Canine hunting behavior refers to those actions that allow the dog to detect and capture prey. Dogs evolved as hunters in order to survive, and all modern dogs are born with innate predatory aggression, skills specific to hunting prey. This applies whether the dog is a free-living feral animal who relies on these behaviors to eat or a pampered house puppy that never wants for puppy food. Many play behaviors use the same techniques as those used for hunting.
But instinct alone does not make every dog a successful hunter. Not all dogs have the same abilities to hunt, and technique is only learned through practice. Each puppy hones its technical skill through puppy play and sometimes an adult's example. Dogs never exposed to prey as puppies can learn to become successful hunters as adults.
Why Dogs Hunt
That puppy on your lap probably doesn’t need to hunt for a living, and today, most dogs do not necessarily hunt to eat. Hunger does not trigger the behavior; it is the sound, scent, or sight of moving prey that provides the stimulus. Even a pampered lap dog reacts to a leaping squirrel, the rustle of leaves, or the scent of the bunny frozen in the shrubs. The urge to track and chase prey is ingrained in the canine psyche.
For most dogs, scent drives hunting behavior and is used to both identify and locate prey. Sight and sound also play a role. A number of refined behaviors used singly or together compose the dog's hunting repertoire.
How Dogs Hunt
Typically, your puppy's smell sense alerts it to the presence of prey, and it tracks game by following the scent trail. This may be done with head held high and reading scent cues from the air, or with a nose-to-ground posture.
As it nears the target, it slows its gait and lowers its head in the classic stalking pose. Its eyes remain glued to the prey, and it may pause and freeze in position with its body pointed at the target. You’ll see this “pointing” and freezing behavior highly developed in many gun-dog breeds like the German shorthaired pointer.
Once within striking range, the dog flushes the bird or bunny from hiding. Again, some breeds of dogs like Irish setters were developed for their flushing ability, or cocker spaniels for their skill making birds spring into the air and startling the bird or critter to run.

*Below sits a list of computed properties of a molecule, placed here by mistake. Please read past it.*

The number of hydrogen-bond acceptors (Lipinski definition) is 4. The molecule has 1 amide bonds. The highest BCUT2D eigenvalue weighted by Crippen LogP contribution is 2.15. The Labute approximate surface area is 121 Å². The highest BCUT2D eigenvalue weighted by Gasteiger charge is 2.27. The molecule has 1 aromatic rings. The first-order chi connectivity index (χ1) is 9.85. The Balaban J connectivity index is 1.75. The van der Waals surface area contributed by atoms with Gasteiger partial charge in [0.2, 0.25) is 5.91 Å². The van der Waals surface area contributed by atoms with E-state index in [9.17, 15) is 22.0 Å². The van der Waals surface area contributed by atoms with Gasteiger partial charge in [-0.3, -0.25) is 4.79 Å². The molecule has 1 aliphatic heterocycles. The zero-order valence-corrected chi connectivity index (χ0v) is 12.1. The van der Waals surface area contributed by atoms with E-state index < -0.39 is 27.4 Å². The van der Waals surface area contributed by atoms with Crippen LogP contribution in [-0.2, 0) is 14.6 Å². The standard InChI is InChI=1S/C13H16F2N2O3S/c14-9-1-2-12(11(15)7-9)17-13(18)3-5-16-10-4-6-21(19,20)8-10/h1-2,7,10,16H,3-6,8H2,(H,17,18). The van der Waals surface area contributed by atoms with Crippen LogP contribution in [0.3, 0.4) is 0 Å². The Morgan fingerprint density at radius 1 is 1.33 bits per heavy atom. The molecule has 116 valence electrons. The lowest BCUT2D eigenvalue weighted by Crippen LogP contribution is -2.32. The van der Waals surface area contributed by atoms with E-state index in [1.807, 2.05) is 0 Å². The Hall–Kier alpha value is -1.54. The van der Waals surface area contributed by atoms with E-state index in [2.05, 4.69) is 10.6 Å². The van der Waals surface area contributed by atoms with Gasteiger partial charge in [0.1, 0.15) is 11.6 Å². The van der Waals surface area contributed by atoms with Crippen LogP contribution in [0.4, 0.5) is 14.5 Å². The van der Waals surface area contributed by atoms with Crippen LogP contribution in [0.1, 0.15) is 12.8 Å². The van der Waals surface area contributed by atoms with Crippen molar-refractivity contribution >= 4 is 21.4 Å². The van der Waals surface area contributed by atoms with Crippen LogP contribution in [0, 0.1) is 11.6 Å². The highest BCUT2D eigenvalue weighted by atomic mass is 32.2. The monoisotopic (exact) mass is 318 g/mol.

The prey's attempt to escape prompts the hunter's chase impulse. It drives the animal mercilessly, using its stamina to run it to exhaustion. When working with a pack, individual canines may run large prey in relays until it gives up or may herd it into the waiting jaws of compatriots. Herding dogs like Border collies use this instinct to drive sheep or cattle where they want them to go.
Dogs use their powerful jaws and sharp canine teeth for a slashing attack. But its neck and shoulder muscles usually provide the lethal blow when the dog grasps the animal and shakes it furiously to break its neck. Your puppy may use the same technique to shake the stuffing out of a favorite toy or blanket.
Larger prey requires a different technique, but are rarely hunted by domestic dogs. The dog's wolf cousins may first cripple very large prey like caribou by slashing their legs, and then the torso. Sighthounds like to run prey such as deer to exhaustion before closing in for the attack. The prey animal simply weakens from blood loss and is easily brought down. Canines eat prey on the spot but may carry small animals home when they have puppies to be fed. Retrievers are experts at bringing back prey—or toys.
Interrupted Hunting Behaviors
Not all hunting predatory behaviors are seen in all dogs. One or more of the tracking, stalking, pointing, herding/driving, attacking, killing, and retrieving behaviors have been selectively augmented or even eliminated in certain dog breeds through the domestication process. These changes better fit specific breeds to their roles in the service of humans. In most breeds, the attack and kill sequence behaviors have been inhibited, while others enhanced.
For instance, the bloodhound has been selectively bred to be an expert tracker, and lives for scent—it cares about little else. Sighthounds like the Afghan hound, Saluki, and greyhound, and many of the terriers, trigger more to movement than scent and rely on sight to track prey. The former are racers that love the chase, while the latter react similarly to cats in their stalk-and-pounce techniques.
Sheepdogs like Australian shepherds employ the stalk, stare, and chase to herd their wooly charges, but the final attack/kill sequence has been bred out. The behaviors of "hunting" breeds have been refined to those that only locate prey for the human hunter (pointers and setters), and those that bring it back once killed (retrievers and spaniels). Some dogs like Labradors have been bred with an exceptionally inhibited bite which promotes a "soft mouth" to keep the dog from damaging the game as it is retrieved. Conversely, some hunters like the foxhound even today remain adept at attacking and killing prey.
Eating wild game exposes dogs to the risk of parasites like tapeworms or hookworms. While keeping rat or mouse populations in check may be beneficial, the indiscriminate hunter can become a menace to livestock and poultry. Feral dogs may need to hunt to survive, but there are better options for companion canines.
The only way to prevent unacceptable hunting is by keeping the puppy under your direct supervision. Confine it to a fenced yard, or keep it on a leash when outside. It's best to offer dogs the opportunity to use their skills by actually hunting, herding, tracking with their owner, or participating in mock exercises like field trials, lure coursing, herding exhibitions, or other doggy competitions. Some pets may be satisfied with alternative outlets for hunting behavior and fun games.